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Sony Acquires ‘Spider-Man’ Developer Insomniac Games

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Sony is gobbling up Insomniac Games, the studio behind the wildly successful Marvel’s Spider-Man and the long-running Ratchet & Clank franchise. When the deal is done, the studio’s 25+ year run as an independent developer will draw to a close.

Of course, nobody would blame you for thinking that Insomniac was already owned by Sony, given their long history of making Sony exclusives. In fact, Insomniac has made a number of titles for other platforms over the years.

This news means no more Microsoft exclusives like the wacky Sunset Overdrive and probably no more Oculus Rift games—Insomniac will likely focus on PS VR content if it continues to develop virtual reality titles, something Sony will no doubt want to capitalize on.

Sony also announced that Marvel’s Spider-Man was the best-selling Spidey game of all time, selling 13.2 million copies worldwide by the end of July, 2019. That’s impressive especially given the fact that it was a PS4 exclusive (though clearly far too many didn’t buy the game and need to—it’s well worth your time and money).

Insomniac Games will be the 14th in-house developer for Sony Interactive Entertainment’s Worldwide Studios (SIE WWS). The details of the acquisition, including the amount Sony paid to buy the studio, remain confidential. Current management is expected to remain in charge post-acquisition, working in conjunction with SIE WWS San Mateo.

The really good news here—though it’s entirely unsurprising—is that a Spider-Man sequel is even more likely now, almost certainly for the PS5 though possibly for both PS4 and PS5.

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Gaming News

1994: The Year of the Game Changer | 25YL

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25 Years Ago, in the world of video gaming it was, to put it mildly, a “fantastically exciting time” to be playing video games and to think to yourself “What is coming next?” “What will the next Mario game look like on a new next-generation console?”.

The year would have been 1994 at the time of writing this piece and we had been enjoying (and in some cases not) some of the most amazing games of all time during what I call the “16-Bit Era” of games. At least, in my opinion, that is. SEGA’s Mega Drive (Genesis for any American readers) had been a big success for its creators and went toe to toe with Nintendo’s Super Nintendo (Super Famicom if you happened to be in Japan).

Super Nintendo and Sega Mega Drive consoles from 1994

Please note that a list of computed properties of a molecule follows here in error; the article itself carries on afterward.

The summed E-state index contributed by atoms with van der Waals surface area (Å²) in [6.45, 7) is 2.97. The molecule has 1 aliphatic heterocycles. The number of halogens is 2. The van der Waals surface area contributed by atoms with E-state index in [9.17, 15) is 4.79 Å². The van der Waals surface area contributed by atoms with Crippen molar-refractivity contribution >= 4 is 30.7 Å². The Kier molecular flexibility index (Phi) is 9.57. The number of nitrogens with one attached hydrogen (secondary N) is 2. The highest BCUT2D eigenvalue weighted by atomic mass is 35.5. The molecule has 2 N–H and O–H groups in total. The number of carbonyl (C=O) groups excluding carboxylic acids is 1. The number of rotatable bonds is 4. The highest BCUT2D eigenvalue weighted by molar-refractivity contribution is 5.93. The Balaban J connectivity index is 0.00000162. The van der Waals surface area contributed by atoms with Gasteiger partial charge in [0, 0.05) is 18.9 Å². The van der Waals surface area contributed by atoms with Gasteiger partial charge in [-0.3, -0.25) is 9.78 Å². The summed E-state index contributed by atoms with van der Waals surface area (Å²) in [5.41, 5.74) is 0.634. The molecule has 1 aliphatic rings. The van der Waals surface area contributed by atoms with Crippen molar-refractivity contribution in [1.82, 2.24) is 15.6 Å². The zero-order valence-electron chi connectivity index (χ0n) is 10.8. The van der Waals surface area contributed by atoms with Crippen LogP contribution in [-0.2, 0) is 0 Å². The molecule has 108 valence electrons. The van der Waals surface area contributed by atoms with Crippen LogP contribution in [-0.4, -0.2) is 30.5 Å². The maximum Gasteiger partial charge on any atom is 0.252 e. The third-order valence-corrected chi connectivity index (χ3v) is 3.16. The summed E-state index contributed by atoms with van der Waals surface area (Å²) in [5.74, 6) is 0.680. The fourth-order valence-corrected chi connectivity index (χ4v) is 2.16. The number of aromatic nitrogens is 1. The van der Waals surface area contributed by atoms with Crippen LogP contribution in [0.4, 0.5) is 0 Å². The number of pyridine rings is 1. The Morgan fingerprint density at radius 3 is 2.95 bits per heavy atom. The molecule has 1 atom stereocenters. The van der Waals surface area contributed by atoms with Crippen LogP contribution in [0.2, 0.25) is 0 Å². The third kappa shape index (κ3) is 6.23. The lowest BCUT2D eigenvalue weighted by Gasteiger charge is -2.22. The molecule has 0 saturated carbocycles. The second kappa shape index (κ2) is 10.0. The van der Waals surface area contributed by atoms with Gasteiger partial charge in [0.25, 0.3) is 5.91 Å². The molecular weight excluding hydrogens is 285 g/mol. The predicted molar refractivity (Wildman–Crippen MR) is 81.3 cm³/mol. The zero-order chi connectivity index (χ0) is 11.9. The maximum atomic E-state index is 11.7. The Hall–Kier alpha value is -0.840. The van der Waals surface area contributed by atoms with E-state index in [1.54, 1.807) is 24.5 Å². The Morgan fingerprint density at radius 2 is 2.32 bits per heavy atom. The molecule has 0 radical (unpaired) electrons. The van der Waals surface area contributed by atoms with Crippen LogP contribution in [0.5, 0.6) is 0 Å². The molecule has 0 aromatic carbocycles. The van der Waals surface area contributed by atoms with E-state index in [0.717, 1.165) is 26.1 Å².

We had been treated to some astonishing games up until this point with the likes of Super Mario World, Sonic The Hedgehog 2 a few iterations of Street Fighter 2 (Turbo and Special Championship Edition’s, etc). We had Super Metroid, Super Soccer (ok maybe not that one!) and we had just got a glimpse of the future with games such as Star Wing (Star Fox for readers outside of Europe) and Virtua Racing. These showed the way with Polygons making the graphics we saw on screen whilst playing these games and things looked 3D…remember when 3D gaming was all the rage? I certainly do!

In the Arcades, we were starting to see games that would hit home consoles in the coming years. Big titles such as Ridge Racer which made Virtua Racing look very primitive and Tekken which made you think “If only Street Fighter 2 was like this!”. Then… we began to hear about some exciting “Super Consoles” that would appear on store shelves in Japan at the end of 1994. Those would be the Saturn from SEGA and a newcomer was about to enter the world of video gaming… Sony. The PlayStation would be in the hands of Japanese gamers by December of 94.

screen shot of Ryu vs Blanka in Street Fighter 2 on the SNES

Little did we know at the time the PlayStation would turn out to be a major big hit for Sony! Now some of the amazing looking experiences you had in the Arcades when you played the likes of Ridge Racer and Virtua Fighter were coming home on these new “Super Consoles”. In future articles, I will go into more depth about both the SEGA Saturn and Sony’s PlayStation. It would be a couple more years until Nintendo would release its challenger to what I call the “32-Bit CD-ROM Era”… the N64! The N64 wouldn’t follow what SEGA and Sony did and be a 32-Bit CD-ROM console, however, Nintendo stuck with Cartridges which at the time seemed a very odd thing to do especially given how much larger the games could be on a CD-ROM rather than a traditional ROM Cartridge. This, in my opinion, was a pretty bad move by Nintendo as it hampered Developers when it came to content. Often they would have to cut content out of the N64 version. 1 Such example that I knew back in the day was FIFA 98. Its play by play Commentary from the Legendary John Motson was incredibly limited when compared to the same game released on Nintendo’s competitor’s hardware.

Playstation 1, Sega Saturn and Nintendo 64 consoles

To finish up, it is unbelievable to think that the Sony PlayStation and SEGA Saturn are about to turn 25 years old at the end of 2019. Where has the time gone? What do you remember when someone mentions games from 1994? Did you remember hearing about the “Super Consoles”? Oh and RIP Commodore. They went bankrupt in April of 1994 and I remember being very sad as a young boy who spent a lot of his childhood playing games on a Commodore 64 and being wowed by the Commodore Amiga 500.


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